TooOld4This Wrote: ------------------------------------------------------- > Which of the following is true? > > A. Not considering pension plan always overstates > WACC. > B. Considering pension plan assets and liabilities > decreases debt/equity ratio. > C. More projects get rejected when asset beta is > adjusted for pension plan. > D. Not adjusting for pension plan can sometimes > result in accepting projects that should have been > rejected. If pension asset has higher beta than firm assets (and this is what CFAI wants us to say), then A and B are true, C and D are false. - sticky
B. Isn’t always true… Say Debt is 100 and Equity is 200 so D/E is 0.5 Now we haev 100 in Pension Liabilities and 100 in Pension Assets So Debt is now 200 and Equity is 200 (right?) so D/E is 1.0 now… What did I miss?
A is not true, because of the word “always”. As sticky pointed out, adding low beta pension assets could actually increase the operating asset beta, thus increasing WACC. In fact B can be true in some cases and false in some cases, it depends on size and funded status of the plan. If you add an evenly or poorly funded plan, you will worsen (increase) D/E. But if you add a big enough, well funded enough (+100%) plan, you could reduce (improve) D/E. C is false. D is the only one that can be true. Again, getting back to sticky’s point, sometimes, if the conditions of the plan are right, accounting for the pension plan assets/liabs will increase the oper asset beta, raising the WACC. Before making this adjustment the WACC was too low, allowing mgnt to greenlight projects that they really shouldn’t have. The point I was trying to make is that the reading makes two really big assumptions: 1. all pension plans are unfunded 2. all pension plans are invested in equities Both are generally true, but not always true. I don’t necessarily agree with sticky that CFAI wants you to answer assuming these are absolute truths. I personally will answer knowing what I know, and if the issue comes up on the exam, I’ll make sure to point it out to CFAI as part of my answer (if in the written part) or afterwards.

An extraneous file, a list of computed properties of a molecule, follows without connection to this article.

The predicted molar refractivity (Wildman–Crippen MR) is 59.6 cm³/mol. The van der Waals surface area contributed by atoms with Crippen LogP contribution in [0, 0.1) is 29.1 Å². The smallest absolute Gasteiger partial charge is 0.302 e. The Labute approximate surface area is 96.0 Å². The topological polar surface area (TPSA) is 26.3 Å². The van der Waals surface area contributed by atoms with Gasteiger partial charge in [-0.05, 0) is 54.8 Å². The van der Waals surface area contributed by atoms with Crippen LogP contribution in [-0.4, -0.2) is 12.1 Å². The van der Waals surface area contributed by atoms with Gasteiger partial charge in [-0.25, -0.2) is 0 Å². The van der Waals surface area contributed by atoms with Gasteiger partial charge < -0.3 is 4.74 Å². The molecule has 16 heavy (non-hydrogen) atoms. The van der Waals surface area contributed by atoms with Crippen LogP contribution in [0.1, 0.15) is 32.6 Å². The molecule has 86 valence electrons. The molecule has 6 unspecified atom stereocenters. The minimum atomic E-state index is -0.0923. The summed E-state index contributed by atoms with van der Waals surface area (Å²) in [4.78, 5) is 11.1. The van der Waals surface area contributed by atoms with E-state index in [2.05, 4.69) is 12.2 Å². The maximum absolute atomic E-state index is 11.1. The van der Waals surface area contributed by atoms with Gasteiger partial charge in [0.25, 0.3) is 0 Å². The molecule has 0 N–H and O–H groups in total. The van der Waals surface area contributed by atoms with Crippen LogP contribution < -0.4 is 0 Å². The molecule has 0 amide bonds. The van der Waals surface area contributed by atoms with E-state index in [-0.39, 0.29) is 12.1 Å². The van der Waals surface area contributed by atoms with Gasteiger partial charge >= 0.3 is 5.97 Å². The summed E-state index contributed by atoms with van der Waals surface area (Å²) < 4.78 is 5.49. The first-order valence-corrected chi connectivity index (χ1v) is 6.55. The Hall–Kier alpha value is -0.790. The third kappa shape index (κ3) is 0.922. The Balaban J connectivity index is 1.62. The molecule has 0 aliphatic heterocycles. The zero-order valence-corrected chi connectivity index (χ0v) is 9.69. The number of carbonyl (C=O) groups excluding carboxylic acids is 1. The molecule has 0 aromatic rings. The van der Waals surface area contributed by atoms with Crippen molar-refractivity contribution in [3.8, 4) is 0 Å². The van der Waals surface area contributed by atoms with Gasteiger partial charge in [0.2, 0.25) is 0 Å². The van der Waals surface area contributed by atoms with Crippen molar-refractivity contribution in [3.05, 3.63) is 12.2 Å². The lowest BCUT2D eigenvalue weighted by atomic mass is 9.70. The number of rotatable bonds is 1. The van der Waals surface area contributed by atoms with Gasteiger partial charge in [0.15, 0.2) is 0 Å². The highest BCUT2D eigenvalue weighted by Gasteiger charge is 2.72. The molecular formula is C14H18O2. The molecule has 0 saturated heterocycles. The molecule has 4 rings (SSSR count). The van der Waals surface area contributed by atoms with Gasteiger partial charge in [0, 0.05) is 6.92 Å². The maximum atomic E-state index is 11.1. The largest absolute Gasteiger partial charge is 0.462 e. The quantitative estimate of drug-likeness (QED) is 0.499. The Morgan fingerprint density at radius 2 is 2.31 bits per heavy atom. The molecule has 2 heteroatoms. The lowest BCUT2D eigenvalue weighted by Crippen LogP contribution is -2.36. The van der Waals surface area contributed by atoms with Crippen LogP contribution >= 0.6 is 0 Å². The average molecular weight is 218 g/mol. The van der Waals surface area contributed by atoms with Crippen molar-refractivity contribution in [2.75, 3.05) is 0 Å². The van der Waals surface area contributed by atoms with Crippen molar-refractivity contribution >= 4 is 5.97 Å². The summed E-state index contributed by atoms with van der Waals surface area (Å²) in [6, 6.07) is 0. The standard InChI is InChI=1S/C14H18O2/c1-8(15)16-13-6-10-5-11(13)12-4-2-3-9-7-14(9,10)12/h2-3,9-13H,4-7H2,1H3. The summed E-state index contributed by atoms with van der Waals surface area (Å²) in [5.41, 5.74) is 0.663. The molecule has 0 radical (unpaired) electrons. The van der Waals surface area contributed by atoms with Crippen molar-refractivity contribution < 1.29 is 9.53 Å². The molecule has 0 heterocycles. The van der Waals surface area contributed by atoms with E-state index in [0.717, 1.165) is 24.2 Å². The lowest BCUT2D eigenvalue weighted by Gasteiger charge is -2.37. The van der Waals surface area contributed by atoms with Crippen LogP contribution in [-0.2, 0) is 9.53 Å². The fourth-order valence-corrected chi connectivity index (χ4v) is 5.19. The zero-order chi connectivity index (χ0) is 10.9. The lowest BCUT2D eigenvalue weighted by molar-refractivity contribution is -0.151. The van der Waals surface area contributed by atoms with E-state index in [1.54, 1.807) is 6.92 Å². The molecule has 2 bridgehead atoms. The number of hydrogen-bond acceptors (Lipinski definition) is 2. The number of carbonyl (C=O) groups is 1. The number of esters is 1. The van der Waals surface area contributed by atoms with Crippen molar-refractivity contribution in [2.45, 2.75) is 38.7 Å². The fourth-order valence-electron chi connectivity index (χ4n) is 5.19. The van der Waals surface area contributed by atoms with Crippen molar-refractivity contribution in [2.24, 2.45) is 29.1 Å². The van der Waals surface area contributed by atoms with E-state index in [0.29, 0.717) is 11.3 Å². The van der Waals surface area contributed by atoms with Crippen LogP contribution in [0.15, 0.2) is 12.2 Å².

I thought that the plans were fully funded. The problem is the inclusion of a higher % of equities in the plan assets, which in turns whacks the WACC out of line. If the plans are unfunded, then how will WACC account for unfunded pension liabilities?
I think that including Pension Assets will always lead to a lower WACC because now the operating beta represents a smaller % of the overall firm beta. Someone please correct me if I’m wrong.
Usually adding pension assets lowers the firm’s WACC. COuld someone provide clean definitions of: total asset beta operating asset beta Is the operating asset beta the number you typically see in the CAPM? I always fumble on the formulas in this section.
Sorry the first big assumption of the article is that all pension plans are either 100% funded or underfunded. The results are different when the pension plan is overfunded. PJ, what you’re saying isn’t true if pension plan assets have a really low beta. Play with the example (using lower equity content) and you’ll see.